One of the most frustrating problems a network administrator can come across is an IP address conflict, when two or more machines on a network try to use the same IP. The result is typically that some packets on the network go to one machine, and some packets go to the other – leading to intermittent packet loss and dropped connections.
Luckily, however, resolving IP address conflicts is easy if you know the right tools. This how to will teach you to find and resolve IP address conflicts on your network.
In order to identify the IP address conflict, you are going to need a Linux machine on the subnet that has the conflict, and a copy of arp-scan. You can install arp-scan on Fedora/RedHat or Ubuntu by using the following commands:
sudo yum install arp-scan
sudo apt-get install arp-scan
Once arp-scan is installed, you’re just one step away from identifying (and punishing) the perpetrators!
Finding the IP Conflict
Finding an IP conflict is as simple as a single command, “arp-scan -l”. You may also wish to specify the -I option, which will allow you to pick an interface. Below, I have identified an IP address that is being claimed by two machines:
[[email protected] chankeypathak]# arp-scan -I eth0 -l Interface: eth0, datalink type: EN10MB (Ethernet) Starting arp-scan 1.7 with 256 hosts (http://www.nta-monitor.com/tools/arp-scan/) 192.168.0.1 00:0f:b5:0f:f5:7e NETGEAR Inc 192.168.0.4 00:1d:09:29:77:7f Dell Inc 192.168.0.5 c4:17:fe:8c:5f:de (Unknown) 192.168.0.9 00:21:85:c2:30:6b MICRO-STAR INT’L CO.,LTD. 192.168.0.9 00:20:6b:c6:12:04 Intel Corporate (DUP: 2) 192.168.0.11 00:0d:4b:45:db:b7 Roku, LLC 192.168.0.100 00:14:d1:c5:91:00 TRENDware International, Inc. 7 packets received by filter, 0 packets dropped by kernel Ending arp-scan 1.7: 256 hosts scanned in 1.737 seconds (147.38 hosts/sec). 7 responded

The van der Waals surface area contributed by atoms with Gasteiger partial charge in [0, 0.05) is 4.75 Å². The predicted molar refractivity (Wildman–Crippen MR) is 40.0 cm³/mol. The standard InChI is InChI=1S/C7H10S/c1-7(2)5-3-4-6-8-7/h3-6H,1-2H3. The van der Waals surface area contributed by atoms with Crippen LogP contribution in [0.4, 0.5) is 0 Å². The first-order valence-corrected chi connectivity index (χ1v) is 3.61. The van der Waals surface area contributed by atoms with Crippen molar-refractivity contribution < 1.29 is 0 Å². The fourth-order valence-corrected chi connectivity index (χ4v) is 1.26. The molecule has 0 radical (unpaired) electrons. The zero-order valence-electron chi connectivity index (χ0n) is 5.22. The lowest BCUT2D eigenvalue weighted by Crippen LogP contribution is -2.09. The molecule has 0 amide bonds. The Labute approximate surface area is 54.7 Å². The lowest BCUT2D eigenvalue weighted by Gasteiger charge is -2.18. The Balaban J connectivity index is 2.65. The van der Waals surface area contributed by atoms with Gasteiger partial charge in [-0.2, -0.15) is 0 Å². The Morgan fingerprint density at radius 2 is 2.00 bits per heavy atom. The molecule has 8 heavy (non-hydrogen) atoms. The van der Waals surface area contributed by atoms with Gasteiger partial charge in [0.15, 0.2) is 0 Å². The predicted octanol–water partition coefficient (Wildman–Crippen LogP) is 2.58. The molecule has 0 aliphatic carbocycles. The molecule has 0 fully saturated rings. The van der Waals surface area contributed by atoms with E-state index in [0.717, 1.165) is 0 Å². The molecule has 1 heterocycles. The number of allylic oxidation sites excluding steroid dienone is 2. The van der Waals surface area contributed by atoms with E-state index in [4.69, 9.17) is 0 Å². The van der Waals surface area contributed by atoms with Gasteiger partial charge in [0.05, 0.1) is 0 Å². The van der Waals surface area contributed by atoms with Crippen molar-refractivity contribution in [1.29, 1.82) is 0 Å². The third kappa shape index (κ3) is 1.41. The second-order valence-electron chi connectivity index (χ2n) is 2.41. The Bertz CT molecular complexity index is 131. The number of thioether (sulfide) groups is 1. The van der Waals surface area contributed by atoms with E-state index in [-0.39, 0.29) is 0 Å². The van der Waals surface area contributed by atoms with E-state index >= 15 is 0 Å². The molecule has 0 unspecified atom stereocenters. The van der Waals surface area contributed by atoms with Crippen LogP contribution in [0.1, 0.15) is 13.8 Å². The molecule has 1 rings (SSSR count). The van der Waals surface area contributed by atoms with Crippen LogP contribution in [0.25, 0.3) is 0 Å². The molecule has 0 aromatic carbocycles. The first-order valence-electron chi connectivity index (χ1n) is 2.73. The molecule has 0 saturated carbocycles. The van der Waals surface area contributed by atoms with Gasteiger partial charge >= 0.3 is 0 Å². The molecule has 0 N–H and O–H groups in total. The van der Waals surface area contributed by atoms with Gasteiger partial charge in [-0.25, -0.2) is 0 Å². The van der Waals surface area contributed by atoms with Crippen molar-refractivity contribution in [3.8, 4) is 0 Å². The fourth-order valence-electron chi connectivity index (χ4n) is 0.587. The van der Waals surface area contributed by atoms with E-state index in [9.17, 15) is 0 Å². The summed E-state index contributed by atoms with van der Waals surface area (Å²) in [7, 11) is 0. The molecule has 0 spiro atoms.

Notice that 192.168.0.9 is being claimed by two machines, and that the second machine is marked as a duplicate. I can tell that one of the machines has a Network Interface Card manufactured by MICRO-STAR and one of the machines has a NIC made by Intel. Using this information, it becomes much easier to track down and fix the IP conflict on my network.
arp-scan is a very powerful tool, and I would definitely encourage network administrators to learn about its many options. Identifying machines that have an IP address conflict is just one use of the arp-scan tool, but it makes it one of my favorite programs in my toolbox.
What about you? What are the networking tools that you couldn’t live without?